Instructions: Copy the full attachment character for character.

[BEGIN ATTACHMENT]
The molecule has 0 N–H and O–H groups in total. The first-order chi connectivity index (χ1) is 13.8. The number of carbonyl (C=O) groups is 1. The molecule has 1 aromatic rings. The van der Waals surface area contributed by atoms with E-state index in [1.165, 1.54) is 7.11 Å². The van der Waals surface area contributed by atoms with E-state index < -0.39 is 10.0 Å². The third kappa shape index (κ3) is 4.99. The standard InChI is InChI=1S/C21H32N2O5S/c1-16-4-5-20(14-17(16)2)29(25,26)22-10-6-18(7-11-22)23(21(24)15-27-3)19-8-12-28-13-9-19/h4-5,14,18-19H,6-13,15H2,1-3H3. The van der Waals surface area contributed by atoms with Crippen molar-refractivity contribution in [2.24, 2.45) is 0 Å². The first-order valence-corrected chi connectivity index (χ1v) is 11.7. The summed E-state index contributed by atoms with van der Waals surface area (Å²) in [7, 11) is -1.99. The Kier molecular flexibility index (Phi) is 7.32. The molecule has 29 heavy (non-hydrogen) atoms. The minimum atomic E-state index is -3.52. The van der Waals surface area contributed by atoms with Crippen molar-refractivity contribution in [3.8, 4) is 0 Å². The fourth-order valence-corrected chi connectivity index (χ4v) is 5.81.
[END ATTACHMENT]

The molecule has 0 N–H and O–H groups in total. The first-order chi connectivity index (χ1) is 13.8. The number of carbonyl (C=O) groups is 1. The molecule has 1 aromatic rings. The van der Waals surface area contributed by atoms with E-state index in [1.165, 1.54) is 7.11 Å². The van der Waals surface area contributed by atoms with E-state index < -0.39 is 10.0 Å². The third kappa shape index (κ3) is 4.99. The standard InChI is InChI=1S/C21H32N2O5S/c1-16-4-5-20(14-17(16)2)29(25,26)22-10-6-18(7-11-22)23(21(24)15-27-3)19-8-12-28-13-9-19/h4-5,14,18-19H,6-13,15H2,1-3H3. The van der Waals surface area contributed by atoms with Crippen molar-refractivity contribution in [2.24, 2.45) is 0 Å². The first-order valence-corrected chi connectivity index (χ1v) is 11.7. The summed E-state index contributed by atoms with van der Waals surface area (Å²) in [7, 11) is -1.99. The Kier molecular flexibility index (Phi) is 7.32. The molecule has 29 heavy (non-hydrogen) atoms. The minimum atomic E-state index is -3.52. The van der Waals surface area contributed by atoms with Crippen molar-refractivity contribution in [3.8, 4) is 0 Å². The fourth-order valence-corrected chi connectivity index (χ4v) is 5.81.